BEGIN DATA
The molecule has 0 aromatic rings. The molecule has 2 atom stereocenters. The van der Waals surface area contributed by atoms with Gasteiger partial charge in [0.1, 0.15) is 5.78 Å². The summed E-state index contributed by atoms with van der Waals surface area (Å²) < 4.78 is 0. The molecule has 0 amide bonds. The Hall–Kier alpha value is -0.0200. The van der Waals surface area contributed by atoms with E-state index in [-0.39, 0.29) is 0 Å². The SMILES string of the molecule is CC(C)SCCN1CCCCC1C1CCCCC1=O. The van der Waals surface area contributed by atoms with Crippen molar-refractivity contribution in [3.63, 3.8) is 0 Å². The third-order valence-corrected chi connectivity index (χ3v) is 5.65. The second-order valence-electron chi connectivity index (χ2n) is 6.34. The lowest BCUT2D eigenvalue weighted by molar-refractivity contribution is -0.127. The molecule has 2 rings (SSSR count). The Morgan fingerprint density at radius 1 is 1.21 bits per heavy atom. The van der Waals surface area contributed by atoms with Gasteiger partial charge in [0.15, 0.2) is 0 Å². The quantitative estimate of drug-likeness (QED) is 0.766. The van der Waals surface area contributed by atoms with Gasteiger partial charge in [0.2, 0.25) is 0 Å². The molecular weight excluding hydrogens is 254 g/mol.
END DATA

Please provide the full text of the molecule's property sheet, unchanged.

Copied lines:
The molecule has 0 aromatic rings. The molecule has 2 atom stereocenters. The van der Waals surface area contributed by atoms with Gasteiger partial charge in [0.1, 0.15) is 5.78 Å². The summed E-state index contributed by atoms with van der Waals surface area (Å²) < 4.78 is 0. The molecule has 0 amide bonds. The Hall–Kier alpha value is -0.0200. The van der Waals surface area contributed by atoms with E-state index in [-0.39, 0.29) is 0 Å². The SMILES string of the molecule is CC(C)SCCN1CCCCC1C1CCCCC1=O. The van der Waals surface area contributed by atoms with Crippen molar-refractivity contribution in [3.63, 3.8) is 0 Å². The third-order valence-corrected chi connectivity index (χ3v) is 5.65. The second-order valence-electron chi connectivity index (χ2n) is 6.34. The lowest BCUT2D eigenvalue weighted by molar-refractivity contribution is -0.127. The molecule has 2 rings (SSSR count). The Morgan fingerprint density at radius 1 is 1.21 bits per heavy atom. The van der Waals surface area contributed by atoms with Gasteiger partial charge in [0.15, 0.2) is 0 Å². The quantitative estimate of drug-likeness (QED) is 0.766. The van der Waals surface area contributed by atoms with Gasteiger partial charge in [0.2, 0.25) is 0 Å². The molecular weight excluding hydrogens is 254 g/mol.